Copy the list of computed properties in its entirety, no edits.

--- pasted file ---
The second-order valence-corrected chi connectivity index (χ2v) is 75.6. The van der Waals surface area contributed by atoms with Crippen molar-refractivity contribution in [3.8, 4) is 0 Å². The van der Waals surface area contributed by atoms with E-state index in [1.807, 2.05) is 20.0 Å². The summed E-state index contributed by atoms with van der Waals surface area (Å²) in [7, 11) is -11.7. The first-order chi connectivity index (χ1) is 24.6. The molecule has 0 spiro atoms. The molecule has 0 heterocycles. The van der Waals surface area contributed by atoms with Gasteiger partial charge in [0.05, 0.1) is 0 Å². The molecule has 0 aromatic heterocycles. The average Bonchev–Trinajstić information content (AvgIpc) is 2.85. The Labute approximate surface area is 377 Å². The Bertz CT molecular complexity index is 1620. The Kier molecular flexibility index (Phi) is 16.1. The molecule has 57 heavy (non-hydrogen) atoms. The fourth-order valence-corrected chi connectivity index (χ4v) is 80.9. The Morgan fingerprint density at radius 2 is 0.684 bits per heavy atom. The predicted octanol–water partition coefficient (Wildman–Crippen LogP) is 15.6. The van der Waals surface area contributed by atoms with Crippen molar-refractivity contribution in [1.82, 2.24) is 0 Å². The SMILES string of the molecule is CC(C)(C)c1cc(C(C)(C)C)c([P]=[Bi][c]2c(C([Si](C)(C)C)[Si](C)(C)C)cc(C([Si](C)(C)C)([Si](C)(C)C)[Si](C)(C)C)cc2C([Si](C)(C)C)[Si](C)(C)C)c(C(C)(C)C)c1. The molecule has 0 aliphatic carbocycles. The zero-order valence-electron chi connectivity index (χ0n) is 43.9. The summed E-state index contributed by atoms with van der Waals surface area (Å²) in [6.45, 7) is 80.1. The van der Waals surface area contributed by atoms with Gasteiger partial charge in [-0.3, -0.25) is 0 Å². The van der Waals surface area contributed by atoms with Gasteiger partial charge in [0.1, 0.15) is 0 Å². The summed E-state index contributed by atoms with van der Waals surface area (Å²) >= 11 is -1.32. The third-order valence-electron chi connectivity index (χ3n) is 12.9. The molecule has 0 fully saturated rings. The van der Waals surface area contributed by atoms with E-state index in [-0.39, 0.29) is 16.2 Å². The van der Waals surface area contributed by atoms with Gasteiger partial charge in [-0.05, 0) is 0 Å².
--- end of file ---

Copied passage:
The second-order valence-corrected chi connectivity index (χ2v) is 75.6. The van der Waals surface area contributed by atoms with Crippen molar-refractivity contribution in [3.8, 4) is 0 Å². The van der Waals surface area contributed by atoms with E-state index in [1.807, 2.05) is 20.0 Å². The summed E-state index contributed by atoms with van der Waals surface area (Å²) in [7, 11) is -11.7. The first-order chi connectivity index (χ1) is 24.6. The molecule has 0 spiro atoms. The molecule has 0 heterocycles. The van der Waals surface area contributed by atoms with Gasteiger partial charge in [0.05, 0.1) is 0 Å². The molecule has 0 aromatic heterocycles. The average Bonchev–Trinajstić information content (AvgIpc) is 2.85. The Labute approximate surface area is 377 Å². The Bertz CT molecular complexity index is 1620. The Kier molecular flexibility index (Phi) is 16.1. The molecule has 57 heavy (non-hydrogen) atoms. The fourth-order valence-corrected chi connectivity index (χ4v) is 80.9. The Morgan fingerprint density at radius 2 is 0.684 bits per heavy atom. The predicted octanol–water partition coefficient (Wildman–Crippen LogP) is 15.6. The van der Waals surface area contributed by atoms with Crippen molar-refractivity contribution in [1.82, 2.24) is 0 Å². The SMILES string of the molecule is CC(C)(C)c1cc(C(C)(C)C)c([P]=[Bi][c]2c(C([Si](C)(C)C)[Si](C)(C)C)cc(C([Si](C)(C)C)([Si](C)(C)C)[Si](C)(C)C)cc2C([Si](C)(C)C)[Si](C)(C)C)c(C(C)(C)C)c1. The molecule has 0 aliphatic carbocycles. The zero-order valence-electron chi connectivity index (χ0n) is 43.9. The summed E-state index contributed by atoms with van der Waals surface area (Å²) in [6.45, 7) is 80.1. The van der Waals surface area contributed by atoms with Gasteiger partial charge in [-0.3, -0.25) is 0 Å². The van der Waals surface area contributed by atoms with Gasteiger partial charge in [0.1, 0.15) is 0 Å². The summed E-state index contributed by atoms with van der Waals surface area (Å²) >= 11 is -1.32. The third-order valence-electron chi connectivity index (χ3n) is 12.9. The molecule has 0 fully saturated rings. The van der Waals surface area contributed by atoms with E-state index in [-0.39, 0.29) is 16.2 Å². The van der Waals surface area contributed by atoms with Gasteiger partial charge in [-0.05, 0) is 0 Å².